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Surviving Heart Attack - Cecil's Story

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Posted 4/11/2015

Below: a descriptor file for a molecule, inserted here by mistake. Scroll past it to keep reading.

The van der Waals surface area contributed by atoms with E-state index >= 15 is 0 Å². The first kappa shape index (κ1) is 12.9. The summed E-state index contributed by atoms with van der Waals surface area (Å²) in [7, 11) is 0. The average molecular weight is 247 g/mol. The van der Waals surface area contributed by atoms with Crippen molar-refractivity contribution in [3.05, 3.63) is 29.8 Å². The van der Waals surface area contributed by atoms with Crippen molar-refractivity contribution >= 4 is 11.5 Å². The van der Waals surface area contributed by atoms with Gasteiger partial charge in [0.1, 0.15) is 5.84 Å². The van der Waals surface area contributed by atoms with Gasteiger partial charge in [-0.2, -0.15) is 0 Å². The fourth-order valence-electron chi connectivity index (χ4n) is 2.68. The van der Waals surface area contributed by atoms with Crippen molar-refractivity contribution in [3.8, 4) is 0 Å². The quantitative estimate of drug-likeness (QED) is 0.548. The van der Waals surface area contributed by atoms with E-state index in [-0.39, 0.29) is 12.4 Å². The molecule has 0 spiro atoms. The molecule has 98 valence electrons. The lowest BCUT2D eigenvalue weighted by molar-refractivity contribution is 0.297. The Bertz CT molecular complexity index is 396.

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It's hard to think of someone who had a massive heart attack as "lucky." But Cecil Carroll is a very lucky man. The retired Air Force jet mechanic was going to the V.A. hospital in Omaha for a routine check up when he had a massive heart attack. Had he not been in a hospital when it happened, his doctors don't believe he would have survived. The cardiology team at the VA worked tirelessly to get Cecil's heart working again. They placed a balloon pump inside his arteries and kept him on a breathing machine. But the heart attack had done too much damage. Their only option was to send him to The Nebraska Medical Center just a few blocks away. Doctors there could connect Cecil to a Right Ventricular Assist Device (RVAD). The mechanical heart pump would let Cecil's heart recover while the pump moved blood through his heart and lungs. Just two weeks prior to his heart attack, the med center got approval to use a percutaneous RVAD - a pump that could be connected without open heart surgery. His doctors considered open heart surgery highly risky given the gravity of his condition and the damage done to his heart. Cardiologists from the V.A. and the medical center worked with Nebraska Medical Center heart surgeon John Um, MD to attach the pump to Cecil's heart. Cardiologist Ed O'Leary, MD said it started working the moment it was switched on. Cecil made tremendous strides in the next 24 hours. The RVAD worked just as it was designed. After recovering from the heart attack, Cecil had a pacemaker implanted to improve his heart function. To learn more about the cardiac program at The Nebraska Medical Center, visit or call 1-800-922-0000. For more information about the Nebraska/Western Iowa Veterans Medical Center visit